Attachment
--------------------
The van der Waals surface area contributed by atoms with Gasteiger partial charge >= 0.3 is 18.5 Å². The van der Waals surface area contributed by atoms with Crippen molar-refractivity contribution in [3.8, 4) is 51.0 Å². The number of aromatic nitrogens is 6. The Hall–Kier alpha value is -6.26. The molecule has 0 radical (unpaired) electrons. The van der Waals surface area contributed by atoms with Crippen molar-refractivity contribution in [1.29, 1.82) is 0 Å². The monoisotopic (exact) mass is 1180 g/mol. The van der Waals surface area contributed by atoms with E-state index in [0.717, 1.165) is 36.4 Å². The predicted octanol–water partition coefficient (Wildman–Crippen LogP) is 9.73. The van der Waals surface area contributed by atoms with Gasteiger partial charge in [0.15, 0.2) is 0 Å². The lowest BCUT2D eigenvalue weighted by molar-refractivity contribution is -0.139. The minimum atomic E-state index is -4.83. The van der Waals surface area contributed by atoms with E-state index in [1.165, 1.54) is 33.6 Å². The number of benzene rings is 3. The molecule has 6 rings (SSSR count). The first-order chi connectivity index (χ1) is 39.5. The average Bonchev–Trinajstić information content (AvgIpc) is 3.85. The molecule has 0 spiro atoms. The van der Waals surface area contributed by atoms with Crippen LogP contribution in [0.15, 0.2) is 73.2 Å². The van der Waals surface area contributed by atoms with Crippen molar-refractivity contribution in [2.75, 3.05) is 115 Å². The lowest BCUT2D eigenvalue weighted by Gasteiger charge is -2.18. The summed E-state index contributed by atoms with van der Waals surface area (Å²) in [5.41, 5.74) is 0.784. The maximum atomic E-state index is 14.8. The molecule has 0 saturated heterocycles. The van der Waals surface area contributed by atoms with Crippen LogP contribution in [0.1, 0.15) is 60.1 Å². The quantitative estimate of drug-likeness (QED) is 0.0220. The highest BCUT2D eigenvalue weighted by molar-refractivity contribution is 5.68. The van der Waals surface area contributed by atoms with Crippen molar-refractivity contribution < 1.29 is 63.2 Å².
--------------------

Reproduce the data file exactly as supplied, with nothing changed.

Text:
The van der Waals surface area contributed by atoms with Gasteiger partial charge >= 0.3 is 18.5 Å². The van der Waals surface area contributed by atoms with Crippen molar-refractivity contribution in [3.8, 4) is 51.0 Å². The number of aromatic nitrogens is 6. The Hall–Kier alpha value is -6.26. The molecule has 0 radical (unpaired) electrons. The van der Waals surface area contributed by atoms with Crippen molar-refractivity contribution in [1.29, 1.82) is 0 Å². The monoisotopic (exact) mass is 1180 g/mol. The van der Waals surface area contributed by atoms with E-state index in [0.717, 1.165) is 36.4 Å². The predicted octanol–water partition coefficient (Wildman–Crippen LogP) is 9.73. The van der Waals surface area contributed by atoms with Gasteiger partial charge in [0.15, 0.2) is 0 Å². The lowest BCUT2D eigenvalue weighted by molar-refractivity contribution is -0.139. The minimum atomic E-state index is -4.83. The van der Waals surface area contributed by atoms with E-state index in [1.165, 1.54) is 33.6 Å². The number of benzene rings is 3. The molecule has 6 rings (SSSR count). The first-order chi connectivity index (χ1) is 39.5. The average Bonchev–Trinajstić information content (AvgIpc) is 3.85. The molecule has 0 spiro atoms. The van der Waals surface area contributed by atoms with Crippen LogP contribution in [0.15, 0.2) is 73.2 Å². The van der Waals surface area contributed by atoms with Crippen molar-refractivity contribution in [2.75, 3.05) is 115 Å². The lowest BCUT2D eigenvalue weighted by Gasteiger charge is -2.18. The summed E-state index contributed by atoms with van der Waals surface area (Å²) in [5.41, 5.74) is 0.784. The maximum atomic E-state index is 14.8. The molecule has 0 saturated heterocycles. The van der Waals surface area contributed by atoms with Crippen LogP contribution in [0.1, 0.15) is 60.1 Å². The quantitative estimate of drug-likeness (QED) is 0.0220. The highest BCUT2D eigenvalue weighted by molar-refractivity contribution is 5.68. The van der Waals surface area contributed by atoms with Crippen molar-refractivity contribution < 1.29 is 63.2 Å².